Frances Power Cobbe was born on December 4, 1822, in Dublin on the family estate of Newbridge House, the only daughter in a house full of boys. Her family was wealthy, with Evangelical religious ideals and conservative notions of familial roles.
Cobbe was not educated in the manner of her brothers and was expected to spend most of her life “visiting” and caring for sick family members. Much of her early life was spent caring for her mother. Despite Cobbe’s passionate love of her mother, however, her early life of nursing family members came to feel increasingly restrictive to her.
When Cobbe’s mother died in the late 1840s, Cobbe’s familial role shifted and constricted. Her father attempted to marry her off to some suitable Dublin man, but found his efforts of little use. Moreover, Cobbe worsened relations with her father by renouncing the Evangelical faith of her parents. Accordingly, Cobbe’s father packed her off to her brother’s farm in Donegal for ten months. He then required her to tend him in ill health until his death in 1857. In his will, her father left her an annuity of two hundred pounds; he left her brother the estate, with an annuity of five thousand pounds.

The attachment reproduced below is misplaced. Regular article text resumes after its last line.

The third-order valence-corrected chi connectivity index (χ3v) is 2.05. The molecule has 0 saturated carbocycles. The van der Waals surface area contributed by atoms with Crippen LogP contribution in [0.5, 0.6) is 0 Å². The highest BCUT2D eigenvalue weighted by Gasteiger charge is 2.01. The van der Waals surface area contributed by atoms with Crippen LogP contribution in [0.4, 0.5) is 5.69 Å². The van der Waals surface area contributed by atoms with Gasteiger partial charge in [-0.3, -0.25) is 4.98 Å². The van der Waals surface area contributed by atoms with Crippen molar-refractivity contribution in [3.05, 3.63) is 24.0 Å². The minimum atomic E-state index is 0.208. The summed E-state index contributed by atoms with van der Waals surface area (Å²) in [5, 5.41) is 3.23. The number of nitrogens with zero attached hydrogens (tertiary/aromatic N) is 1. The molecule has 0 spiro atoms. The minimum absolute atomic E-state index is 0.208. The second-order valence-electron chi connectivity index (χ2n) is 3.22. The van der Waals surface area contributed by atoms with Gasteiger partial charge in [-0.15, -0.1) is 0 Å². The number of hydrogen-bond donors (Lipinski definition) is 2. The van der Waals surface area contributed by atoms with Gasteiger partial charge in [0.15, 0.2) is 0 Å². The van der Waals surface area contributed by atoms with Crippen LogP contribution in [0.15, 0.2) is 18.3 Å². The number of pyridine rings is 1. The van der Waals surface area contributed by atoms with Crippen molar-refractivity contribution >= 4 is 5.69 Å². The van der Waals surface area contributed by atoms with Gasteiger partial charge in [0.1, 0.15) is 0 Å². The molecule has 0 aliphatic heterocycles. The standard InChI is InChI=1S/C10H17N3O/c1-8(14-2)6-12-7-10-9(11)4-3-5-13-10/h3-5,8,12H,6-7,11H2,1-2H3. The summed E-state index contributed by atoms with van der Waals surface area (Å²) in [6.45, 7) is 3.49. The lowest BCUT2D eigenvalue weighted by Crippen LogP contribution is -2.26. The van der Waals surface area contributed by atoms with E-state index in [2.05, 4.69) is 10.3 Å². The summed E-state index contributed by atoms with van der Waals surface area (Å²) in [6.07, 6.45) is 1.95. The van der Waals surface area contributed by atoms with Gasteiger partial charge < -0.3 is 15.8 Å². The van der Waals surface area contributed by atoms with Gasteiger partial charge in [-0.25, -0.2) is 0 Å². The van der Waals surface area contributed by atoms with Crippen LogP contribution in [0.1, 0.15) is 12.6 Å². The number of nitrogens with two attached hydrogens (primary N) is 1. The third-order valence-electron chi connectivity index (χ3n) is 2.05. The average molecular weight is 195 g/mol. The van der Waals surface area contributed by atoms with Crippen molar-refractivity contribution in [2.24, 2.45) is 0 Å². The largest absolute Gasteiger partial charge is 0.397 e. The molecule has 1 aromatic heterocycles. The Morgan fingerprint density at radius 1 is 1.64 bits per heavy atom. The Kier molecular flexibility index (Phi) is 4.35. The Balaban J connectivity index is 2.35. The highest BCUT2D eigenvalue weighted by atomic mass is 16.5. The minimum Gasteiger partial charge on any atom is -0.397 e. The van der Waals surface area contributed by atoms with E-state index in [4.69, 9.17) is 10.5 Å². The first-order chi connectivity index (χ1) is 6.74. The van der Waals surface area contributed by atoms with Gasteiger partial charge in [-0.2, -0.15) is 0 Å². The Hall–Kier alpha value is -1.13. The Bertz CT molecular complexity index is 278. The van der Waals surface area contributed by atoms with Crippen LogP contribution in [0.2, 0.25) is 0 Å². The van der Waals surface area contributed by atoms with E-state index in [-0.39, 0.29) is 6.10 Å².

Though Cobbe apparently bore no ill will toward her father, she clearly felt freed by his death. Though she had written Essay on Intuitive Morals, Being an Attempt to Popularise Ethical Science (1858) while caring for her aging father, she published her work anonymously so as not to cause him undue embarrassment.